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Android Studio Vs Eclipse

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Android Studio Vs Eclipse


Why Eclipse Is Dead

Want to develop an app and use over 3 projects in your workspace? Then, you have to clean your project and restart Eclipse every 2 or 3 minutes. If want to upgrade Ant, you have to spend some more hours to get back your project to life. In case you want to make your app public than you need to close all other active apps as Eclipse will crash frequently. So, android developers were looking for a more stable IDE and were pretty happy when Google announced Android Studio (AS) in 2013, and Eclipse gradually started to lose its market share and became outdated within one year.

Eclipse couldn't challenge Android Studio as it was designed in a different way in different times. App developers can use Eclipse for distinctive platforms or for a group of different programming languages, but it couldn't adapt absolutely to the world of android app development. However, AS is designed particularly for Android development and to accelerate the android application development process and making it simpler is the prime aim of this IDE.

Both are different IDE and are not related to each other.

It is your choice to use Eclipse or Android studio both are IDE to develop Android applications. Eclipse is old and established IDE for developers. Presently 95 percent app developers are using Eclipse to produce Android apps. Android Studio is new and is in beta version and in android developer site it has clearly mentioned that it is under development some features are not implemented and you may encounter bugs.

These are the feature which is available on Android Studio but not in Eclipse


1. Maven-based build dependencies

2. Build variants and multiple-APK generation (great for Android Wear).

3. Advanced Android code completion and refactoring.


If you are a beginner, start with Eclipse ADT and then gradually try to move to Gradle based Android Studio.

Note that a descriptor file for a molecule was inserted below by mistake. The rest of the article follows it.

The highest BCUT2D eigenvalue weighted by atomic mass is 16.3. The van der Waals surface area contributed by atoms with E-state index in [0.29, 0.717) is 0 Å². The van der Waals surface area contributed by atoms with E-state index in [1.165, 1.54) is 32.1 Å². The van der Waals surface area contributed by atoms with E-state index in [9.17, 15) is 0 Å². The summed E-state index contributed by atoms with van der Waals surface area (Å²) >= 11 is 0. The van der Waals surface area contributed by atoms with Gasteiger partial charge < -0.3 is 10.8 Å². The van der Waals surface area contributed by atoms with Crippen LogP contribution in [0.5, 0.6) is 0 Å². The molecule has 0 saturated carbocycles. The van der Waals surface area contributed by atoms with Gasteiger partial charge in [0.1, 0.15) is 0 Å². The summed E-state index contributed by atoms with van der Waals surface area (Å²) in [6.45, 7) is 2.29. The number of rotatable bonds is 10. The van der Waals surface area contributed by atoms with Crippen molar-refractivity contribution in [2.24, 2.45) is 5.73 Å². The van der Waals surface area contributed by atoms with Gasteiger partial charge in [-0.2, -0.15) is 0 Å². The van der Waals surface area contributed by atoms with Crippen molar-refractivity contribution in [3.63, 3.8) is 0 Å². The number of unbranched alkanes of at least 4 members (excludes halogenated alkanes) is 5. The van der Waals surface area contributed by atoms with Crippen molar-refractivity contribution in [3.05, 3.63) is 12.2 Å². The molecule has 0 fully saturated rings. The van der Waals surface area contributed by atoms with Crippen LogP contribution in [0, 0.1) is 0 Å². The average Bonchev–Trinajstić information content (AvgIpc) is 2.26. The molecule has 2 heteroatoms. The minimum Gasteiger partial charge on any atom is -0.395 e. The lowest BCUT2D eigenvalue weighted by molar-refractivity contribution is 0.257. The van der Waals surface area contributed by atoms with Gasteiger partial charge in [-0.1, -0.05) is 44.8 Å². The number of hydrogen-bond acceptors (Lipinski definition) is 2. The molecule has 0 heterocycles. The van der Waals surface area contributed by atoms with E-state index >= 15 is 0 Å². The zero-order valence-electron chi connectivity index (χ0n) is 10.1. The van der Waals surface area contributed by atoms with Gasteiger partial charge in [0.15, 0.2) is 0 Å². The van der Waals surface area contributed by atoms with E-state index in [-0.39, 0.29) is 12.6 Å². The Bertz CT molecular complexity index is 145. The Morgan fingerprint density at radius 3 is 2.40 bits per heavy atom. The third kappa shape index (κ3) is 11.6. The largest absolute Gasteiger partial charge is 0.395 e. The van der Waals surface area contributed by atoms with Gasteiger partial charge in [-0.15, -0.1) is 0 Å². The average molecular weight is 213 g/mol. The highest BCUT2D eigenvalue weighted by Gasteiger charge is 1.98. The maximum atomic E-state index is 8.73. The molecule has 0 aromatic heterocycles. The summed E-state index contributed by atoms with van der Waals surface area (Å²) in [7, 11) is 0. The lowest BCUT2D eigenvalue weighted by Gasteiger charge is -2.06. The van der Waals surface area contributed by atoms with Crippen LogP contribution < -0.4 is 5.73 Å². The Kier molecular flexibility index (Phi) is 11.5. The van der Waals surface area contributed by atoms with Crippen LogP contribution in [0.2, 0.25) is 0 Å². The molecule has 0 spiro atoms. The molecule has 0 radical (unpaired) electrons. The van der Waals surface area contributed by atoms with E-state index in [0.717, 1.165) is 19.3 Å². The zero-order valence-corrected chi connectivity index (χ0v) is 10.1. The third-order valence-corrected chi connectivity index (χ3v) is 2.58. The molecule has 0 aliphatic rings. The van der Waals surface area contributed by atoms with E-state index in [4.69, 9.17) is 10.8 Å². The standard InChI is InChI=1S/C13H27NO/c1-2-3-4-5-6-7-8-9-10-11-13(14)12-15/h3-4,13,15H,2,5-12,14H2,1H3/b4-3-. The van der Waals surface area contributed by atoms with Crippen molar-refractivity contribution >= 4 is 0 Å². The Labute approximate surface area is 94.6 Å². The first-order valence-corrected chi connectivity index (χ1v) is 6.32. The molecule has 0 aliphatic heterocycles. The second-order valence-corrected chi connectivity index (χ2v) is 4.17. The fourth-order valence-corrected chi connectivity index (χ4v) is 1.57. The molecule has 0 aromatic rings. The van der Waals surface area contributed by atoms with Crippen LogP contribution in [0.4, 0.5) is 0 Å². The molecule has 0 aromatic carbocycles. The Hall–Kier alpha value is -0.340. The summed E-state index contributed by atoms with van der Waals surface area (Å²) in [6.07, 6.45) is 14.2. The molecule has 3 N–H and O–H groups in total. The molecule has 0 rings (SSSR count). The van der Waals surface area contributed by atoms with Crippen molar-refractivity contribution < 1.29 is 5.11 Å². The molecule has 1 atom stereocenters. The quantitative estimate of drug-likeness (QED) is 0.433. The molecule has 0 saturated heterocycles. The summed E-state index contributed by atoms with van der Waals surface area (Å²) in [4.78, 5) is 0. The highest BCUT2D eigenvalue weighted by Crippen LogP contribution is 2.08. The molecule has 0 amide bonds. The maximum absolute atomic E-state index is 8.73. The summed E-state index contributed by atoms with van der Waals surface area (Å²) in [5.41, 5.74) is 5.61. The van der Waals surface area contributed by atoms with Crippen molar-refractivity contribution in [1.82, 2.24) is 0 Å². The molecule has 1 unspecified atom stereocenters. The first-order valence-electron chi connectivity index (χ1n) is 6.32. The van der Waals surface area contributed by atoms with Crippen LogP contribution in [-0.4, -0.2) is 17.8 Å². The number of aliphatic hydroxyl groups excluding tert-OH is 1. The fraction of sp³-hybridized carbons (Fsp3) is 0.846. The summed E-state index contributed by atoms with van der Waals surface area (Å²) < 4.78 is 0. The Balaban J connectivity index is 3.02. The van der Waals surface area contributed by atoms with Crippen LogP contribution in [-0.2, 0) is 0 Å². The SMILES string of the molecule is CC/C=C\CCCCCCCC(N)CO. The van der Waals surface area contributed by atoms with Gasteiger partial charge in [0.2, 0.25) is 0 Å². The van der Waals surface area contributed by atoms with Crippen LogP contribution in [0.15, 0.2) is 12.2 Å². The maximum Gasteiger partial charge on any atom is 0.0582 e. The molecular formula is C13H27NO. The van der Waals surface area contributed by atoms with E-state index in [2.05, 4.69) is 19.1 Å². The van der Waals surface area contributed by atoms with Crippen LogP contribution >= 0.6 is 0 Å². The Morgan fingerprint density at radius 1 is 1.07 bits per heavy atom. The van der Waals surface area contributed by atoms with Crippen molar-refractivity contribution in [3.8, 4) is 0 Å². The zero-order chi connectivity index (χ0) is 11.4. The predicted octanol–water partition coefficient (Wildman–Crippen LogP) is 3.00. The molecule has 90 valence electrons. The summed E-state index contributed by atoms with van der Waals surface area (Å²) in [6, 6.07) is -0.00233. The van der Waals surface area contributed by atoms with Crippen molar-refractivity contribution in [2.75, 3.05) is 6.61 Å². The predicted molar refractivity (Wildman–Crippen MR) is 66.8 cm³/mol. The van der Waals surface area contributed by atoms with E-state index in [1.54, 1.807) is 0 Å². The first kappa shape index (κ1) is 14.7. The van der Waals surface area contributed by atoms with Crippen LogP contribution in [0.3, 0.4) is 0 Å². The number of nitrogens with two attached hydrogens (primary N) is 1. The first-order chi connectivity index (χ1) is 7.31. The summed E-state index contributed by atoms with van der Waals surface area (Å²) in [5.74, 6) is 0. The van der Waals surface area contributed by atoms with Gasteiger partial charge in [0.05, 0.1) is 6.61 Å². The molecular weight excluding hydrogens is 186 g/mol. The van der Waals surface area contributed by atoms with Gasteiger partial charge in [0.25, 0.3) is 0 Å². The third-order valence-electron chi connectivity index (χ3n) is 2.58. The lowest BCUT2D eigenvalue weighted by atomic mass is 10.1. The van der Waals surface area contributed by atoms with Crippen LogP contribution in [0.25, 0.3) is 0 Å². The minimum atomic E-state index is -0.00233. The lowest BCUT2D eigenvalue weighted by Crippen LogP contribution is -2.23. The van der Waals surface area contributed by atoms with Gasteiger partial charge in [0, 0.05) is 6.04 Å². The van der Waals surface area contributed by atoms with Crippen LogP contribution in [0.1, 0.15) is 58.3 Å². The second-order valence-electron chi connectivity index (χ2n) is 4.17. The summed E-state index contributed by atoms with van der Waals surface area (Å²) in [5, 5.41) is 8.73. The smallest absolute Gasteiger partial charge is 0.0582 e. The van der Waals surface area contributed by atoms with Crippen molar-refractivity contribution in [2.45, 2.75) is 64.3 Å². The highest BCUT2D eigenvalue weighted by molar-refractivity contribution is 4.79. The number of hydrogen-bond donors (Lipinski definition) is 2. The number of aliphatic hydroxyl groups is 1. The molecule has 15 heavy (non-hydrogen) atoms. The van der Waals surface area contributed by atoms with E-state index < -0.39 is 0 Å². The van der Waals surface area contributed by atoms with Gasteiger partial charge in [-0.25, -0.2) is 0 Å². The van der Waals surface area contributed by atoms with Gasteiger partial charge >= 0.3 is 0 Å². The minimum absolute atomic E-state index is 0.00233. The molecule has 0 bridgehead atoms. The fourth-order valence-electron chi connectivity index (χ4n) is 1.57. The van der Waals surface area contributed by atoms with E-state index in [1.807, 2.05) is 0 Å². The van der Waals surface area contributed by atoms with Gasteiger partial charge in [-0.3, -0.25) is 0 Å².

You should use Android Studio as it is the official environment for developing for Android. Configuring the SDK can be quite a pain in Eclipse. You can also take advantage of the Gradle dependency system and simply specify which libraries you would like to use and Android Studio will automatically fetch the jars from online remotes as required.

Android Studio if you are new and just starting out with Android development.

Eclipse with ADT if you are working on a mission critical application.

However, with Android Studio maturing to become full featured, soon it would become suitable for use in developing production applications too.

Any minor’s new projects starting right now should probably just go with Android Studio.

If you are a beginner, start with Eclipse ADT and then gradually try to move to Gradle based Android Studio.

Why Android Studio, because its very developer friendly like fast development, both from coding perspective and UI designing. Android Studio is a more intuitive framework for coding in Android. Eclipse is good for those who have been coding in that IDE until now.

Eclipse is also better if you are programming in other environments - plugins are available for numerous languages and external settings

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